Is 5 -5.5 cups of flour right? Most bread recipes I have seen call for 3- 4 cups for one loaf.
Amanda H. February 17, 2016
Yes, this is correct.
Allison January 23, 2016
From the most recent comment (and reply), it sounds like this was supposed to be edited so that the filling does not contain butter, but it still calls for 6 tbsp of butter (and butter for the topping, which sounds like it was the cause of the smoking). Was this supposed to be changed?
Elena S. December 10, 2014
This is the first time I've made this recipe and here are my comments. I used just under 5 cups of flour and I had this bread rise like nothing I've ever seen before incredibly light and airy. While this doesn't sound like a problem at all, I am wondering if I could possibly split the dough into two smaller loaf pans because mine (I used a 9- x 5- x 3-inch loaf pan) was nowhere big enough. I am also wondering if I could perhaps bake this in a Dutch oven instead of a loaf pan? In addition, I'd like to add that I should have rolled the dough several times as I didn't get a distinct swirl pattern. The filling was beyond delicious, by the way, and although it leaked into the pan a bit (a result of not rolling the dough tight enough?), it formed the most amazing sugary buttery crust on the bottom of the loaf. And last, but not least, has anyone else had the issue of the sugar and butter on top of the bread melting down and smoking while baking? I had a cookie sheet on the bottom rack that caught the drippings but the heat of the oven was enough to make those drippings smoke profusely. Overall, this is a must make again recipe, super delicious!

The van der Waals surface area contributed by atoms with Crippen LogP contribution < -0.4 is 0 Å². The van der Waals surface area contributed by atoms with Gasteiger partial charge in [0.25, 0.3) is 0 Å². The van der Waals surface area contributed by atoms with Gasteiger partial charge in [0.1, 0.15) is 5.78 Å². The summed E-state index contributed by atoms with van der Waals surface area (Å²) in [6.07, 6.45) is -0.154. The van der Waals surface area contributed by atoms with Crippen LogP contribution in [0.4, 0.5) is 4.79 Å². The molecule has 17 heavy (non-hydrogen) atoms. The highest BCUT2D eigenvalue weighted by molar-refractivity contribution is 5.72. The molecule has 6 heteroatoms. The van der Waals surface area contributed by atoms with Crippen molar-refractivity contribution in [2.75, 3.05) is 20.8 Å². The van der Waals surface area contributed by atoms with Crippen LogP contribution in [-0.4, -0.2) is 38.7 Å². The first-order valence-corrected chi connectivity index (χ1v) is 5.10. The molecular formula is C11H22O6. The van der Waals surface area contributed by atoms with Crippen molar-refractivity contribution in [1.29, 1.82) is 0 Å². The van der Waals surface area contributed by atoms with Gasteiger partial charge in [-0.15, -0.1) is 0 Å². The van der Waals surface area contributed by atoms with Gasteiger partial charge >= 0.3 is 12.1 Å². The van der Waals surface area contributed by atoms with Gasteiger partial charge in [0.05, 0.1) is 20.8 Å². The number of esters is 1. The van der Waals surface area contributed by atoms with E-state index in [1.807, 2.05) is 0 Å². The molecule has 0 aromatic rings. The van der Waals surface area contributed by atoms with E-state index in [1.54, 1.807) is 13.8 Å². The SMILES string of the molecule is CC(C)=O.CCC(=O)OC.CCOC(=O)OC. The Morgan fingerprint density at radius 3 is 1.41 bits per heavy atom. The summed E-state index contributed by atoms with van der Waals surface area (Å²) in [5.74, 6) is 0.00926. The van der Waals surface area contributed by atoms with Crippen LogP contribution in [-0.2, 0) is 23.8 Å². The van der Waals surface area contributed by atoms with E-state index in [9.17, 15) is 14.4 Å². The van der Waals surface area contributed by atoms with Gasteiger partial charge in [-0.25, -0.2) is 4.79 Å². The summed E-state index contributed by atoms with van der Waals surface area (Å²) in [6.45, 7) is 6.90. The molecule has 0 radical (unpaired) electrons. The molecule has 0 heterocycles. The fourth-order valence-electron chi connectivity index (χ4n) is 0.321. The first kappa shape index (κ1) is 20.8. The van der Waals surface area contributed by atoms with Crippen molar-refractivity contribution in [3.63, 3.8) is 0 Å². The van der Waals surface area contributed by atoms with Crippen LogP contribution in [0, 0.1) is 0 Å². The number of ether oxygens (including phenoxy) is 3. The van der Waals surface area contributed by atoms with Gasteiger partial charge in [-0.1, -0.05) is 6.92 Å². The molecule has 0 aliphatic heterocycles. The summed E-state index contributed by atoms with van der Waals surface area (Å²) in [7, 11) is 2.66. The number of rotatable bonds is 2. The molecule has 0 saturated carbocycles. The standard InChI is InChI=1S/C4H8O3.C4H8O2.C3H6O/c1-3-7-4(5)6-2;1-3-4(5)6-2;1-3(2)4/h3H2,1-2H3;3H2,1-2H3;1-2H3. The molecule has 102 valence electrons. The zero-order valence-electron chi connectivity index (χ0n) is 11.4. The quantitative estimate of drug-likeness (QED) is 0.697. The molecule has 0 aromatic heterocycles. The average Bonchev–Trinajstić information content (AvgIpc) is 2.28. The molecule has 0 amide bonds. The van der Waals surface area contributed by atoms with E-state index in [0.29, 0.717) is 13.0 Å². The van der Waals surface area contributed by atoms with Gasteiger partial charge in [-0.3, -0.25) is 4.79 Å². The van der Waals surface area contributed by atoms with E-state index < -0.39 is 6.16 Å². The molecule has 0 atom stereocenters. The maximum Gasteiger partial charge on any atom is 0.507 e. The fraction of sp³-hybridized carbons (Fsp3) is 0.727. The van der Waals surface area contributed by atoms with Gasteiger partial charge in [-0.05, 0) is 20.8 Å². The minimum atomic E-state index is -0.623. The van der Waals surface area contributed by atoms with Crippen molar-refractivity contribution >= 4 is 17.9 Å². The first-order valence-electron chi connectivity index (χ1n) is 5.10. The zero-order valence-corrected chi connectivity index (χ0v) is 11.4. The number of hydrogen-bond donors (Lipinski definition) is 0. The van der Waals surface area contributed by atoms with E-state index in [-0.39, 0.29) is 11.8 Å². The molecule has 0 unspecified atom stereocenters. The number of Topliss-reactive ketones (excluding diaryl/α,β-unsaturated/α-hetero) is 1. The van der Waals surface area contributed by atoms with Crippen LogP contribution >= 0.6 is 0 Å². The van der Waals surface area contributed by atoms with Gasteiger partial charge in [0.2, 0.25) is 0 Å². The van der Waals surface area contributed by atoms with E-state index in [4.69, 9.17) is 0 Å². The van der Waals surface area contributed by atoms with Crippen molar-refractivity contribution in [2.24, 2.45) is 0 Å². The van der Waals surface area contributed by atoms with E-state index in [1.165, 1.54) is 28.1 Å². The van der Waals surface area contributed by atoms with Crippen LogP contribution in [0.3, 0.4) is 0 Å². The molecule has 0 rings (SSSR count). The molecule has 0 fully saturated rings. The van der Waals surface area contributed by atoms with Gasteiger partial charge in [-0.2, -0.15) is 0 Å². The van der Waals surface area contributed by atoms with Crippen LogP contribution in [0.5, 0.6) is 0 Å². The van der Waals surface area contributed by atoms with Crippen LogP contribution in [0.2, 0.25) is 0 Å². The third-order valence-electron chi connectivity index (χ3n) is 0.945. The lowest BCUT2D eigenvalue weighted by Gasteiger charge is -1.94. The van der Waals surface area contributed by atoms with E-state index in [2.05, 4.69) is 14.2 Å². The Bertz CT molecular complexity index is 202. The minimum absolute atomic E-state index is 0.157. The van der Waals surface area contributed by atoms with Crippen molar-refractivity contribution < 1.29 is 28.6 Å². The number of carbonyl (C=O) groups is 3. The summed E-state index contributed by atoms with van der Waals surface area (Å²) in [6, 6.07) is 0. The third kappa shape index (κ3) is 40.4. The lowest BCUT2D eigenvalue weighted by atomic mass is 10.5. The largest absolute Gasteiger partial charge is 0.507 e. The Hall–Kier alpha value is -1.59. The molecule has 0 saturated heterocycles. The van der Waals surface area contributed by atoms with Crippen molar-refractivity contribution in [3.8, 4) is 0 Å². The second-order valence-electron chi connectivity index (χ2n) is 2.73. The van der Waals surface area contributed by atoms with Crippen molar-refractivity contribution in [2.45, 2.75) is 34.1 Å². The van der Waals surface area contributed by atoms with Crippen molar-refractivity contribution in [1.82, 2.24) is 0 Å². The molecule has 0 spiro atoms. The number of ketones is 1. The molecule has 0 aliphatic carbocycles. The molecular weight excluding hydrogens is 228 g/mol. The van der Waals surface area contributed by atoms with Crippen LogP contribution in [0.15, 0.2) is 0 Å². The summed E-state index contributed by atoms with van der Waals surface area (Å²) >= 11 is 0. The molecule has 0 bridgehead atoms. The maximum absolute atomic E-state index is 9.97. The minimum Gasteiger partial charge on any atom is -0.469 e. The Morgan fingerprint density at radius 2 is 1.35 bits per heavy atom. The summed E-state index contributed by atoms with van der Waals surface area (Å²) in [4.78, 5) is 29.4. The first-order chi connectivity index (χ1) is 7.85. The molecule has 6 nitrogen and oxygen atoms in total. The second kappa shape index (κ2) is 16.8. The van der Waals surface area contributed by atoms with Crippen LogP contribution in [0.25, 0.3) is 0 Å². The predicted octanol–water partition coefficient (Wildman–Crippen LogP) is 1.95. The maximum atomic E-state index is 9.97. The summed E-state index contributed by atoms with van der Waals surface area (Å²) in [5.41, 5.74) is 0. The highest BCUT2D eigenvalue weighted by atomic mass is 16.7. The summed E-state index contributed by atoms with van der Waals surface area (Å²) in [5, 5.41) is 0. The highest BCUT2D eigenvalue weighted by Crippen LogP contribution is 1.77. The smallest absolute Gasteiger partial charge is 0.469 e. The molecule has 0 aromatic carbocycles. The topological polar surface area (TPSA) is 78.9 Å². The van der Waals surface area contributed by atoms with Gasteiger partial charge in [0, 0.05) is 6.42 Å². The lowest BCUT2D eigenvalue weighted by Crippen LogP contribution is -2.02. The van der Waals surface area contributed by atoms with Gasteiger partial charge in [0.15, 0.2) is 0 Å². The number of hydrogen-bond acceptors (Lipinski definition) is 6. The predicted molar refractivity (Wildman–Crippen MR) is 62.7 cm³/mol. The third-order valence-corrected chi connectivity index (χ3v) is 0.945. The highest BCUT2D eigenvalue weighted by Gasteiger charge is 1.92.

Amanda H. December 27, 2014